Standard of play is a far better measure, but one that because of the lack of meaningful competitive games will have to be judged on a purely aesthetic basis. On that score I'd certainly give the average MLS team the edge over the average CCC team, but then again nobody regards the CCC as a top league.
but if you are to have a good league, the key is probably home grown players, not expensive imports. If you go down the import route, without a strong supporting cast of american players, then if money gets tight you'll having nothing to fall back on, and the league would all but collapse.
I think many Bigsoccer posters still aren't quite familiar with the J-League's structure and history, and that's ok.
Anyway, MANY of the current J-League clubs were around for decades before the J-League even launched. Japan had a professional league beforehand and a lot of the current J-League clubs played in that league. For instance, Urawa Reds used to be called Mitsubishi Reds. And the team was made up solely of Mitsubishi employees.
Every single inaugural MLS team was created totally from scratch, whereas a lot of Japanese clubs like Urawa that were still around, were simply moved up to the new J-League. That makes quite a bit of difference in terms of club history as well as established fan bases.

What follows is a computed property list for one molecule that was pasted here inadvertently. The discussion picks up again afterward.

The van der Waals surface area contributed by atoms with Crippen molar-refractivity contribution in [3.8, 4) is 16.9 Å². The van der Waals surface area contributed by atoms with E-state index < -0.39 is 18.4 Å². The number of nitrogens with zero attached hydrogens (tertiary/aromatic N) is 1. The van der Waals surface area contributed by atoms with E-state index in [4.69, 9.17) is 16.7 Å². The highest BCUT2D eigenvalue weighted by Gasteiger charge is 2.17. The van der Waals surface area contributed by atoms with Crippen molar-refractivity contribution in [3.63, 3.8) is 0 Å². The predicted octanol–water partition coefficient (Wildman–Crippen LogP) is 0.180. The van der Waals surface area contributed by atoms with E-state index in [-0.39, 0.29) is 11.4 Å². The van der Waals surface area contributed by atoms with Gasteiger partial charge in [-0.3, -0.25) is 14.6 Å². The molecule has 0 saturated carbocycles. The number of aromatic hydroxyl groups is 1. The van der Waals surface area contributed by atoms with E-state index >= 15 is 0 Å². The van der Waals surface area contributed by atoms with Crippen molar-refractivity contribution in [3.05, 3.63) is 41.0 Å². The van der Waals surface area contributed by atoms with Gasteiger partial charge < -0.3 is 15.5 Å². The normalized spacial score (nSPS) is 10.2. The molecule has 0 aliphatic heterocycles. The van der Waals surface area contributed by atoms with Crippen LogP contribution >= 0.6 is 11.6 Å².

A lot of people like to compare the J-League to MLS, but you can't. Completely different infrastructure, business plan, and history.
In Brazil we have 12 "great" teams, and some 6-7 mid-power teams.
It's the most difficult league in the world, in 35 years the record of winning is 5 times (totally different from European leagues).
All televisioned games are top scored in the audience, something like 40-90% of "TV share".
The strenght of uor league is Same cities rivalries, Like Flamengo-Vasco da Gama, Corinthians-Palmeiras, Grêmio-Internacional, Cruzeiro-Atlético/MG these games are teh soul of the league.
if you don't have a big rivalry will not have a big league.
Higher revenue usually leads to better players and a better standard of play. Regularly watching both leagues I would say that most Championship teams are far superior to most MLS teams. This is paticulary true of the newly relegated clubs and some of the larger traditional clubs (Leeds, Southhampton, Derby, Norwich, Sunderland, Birmingham, Palace).
However, newly promoted clubs (Colchester, Southend) may be level with average MLS teams in terms of attendance and quality of play.
Thats just in line with a discussion we were having last night, that MLS is at the low Coca Cola, high 1st div level. Those big Championship teams would eat MLS alive right now.
I myself would be happy if in ten years MLS would be at the level of the Coca-Cola Championship, but they have a ways to go.
And if we can develop into a feeder league, and see more yanks in the EPL, Bundesliga, etc..I would be perfectly happy.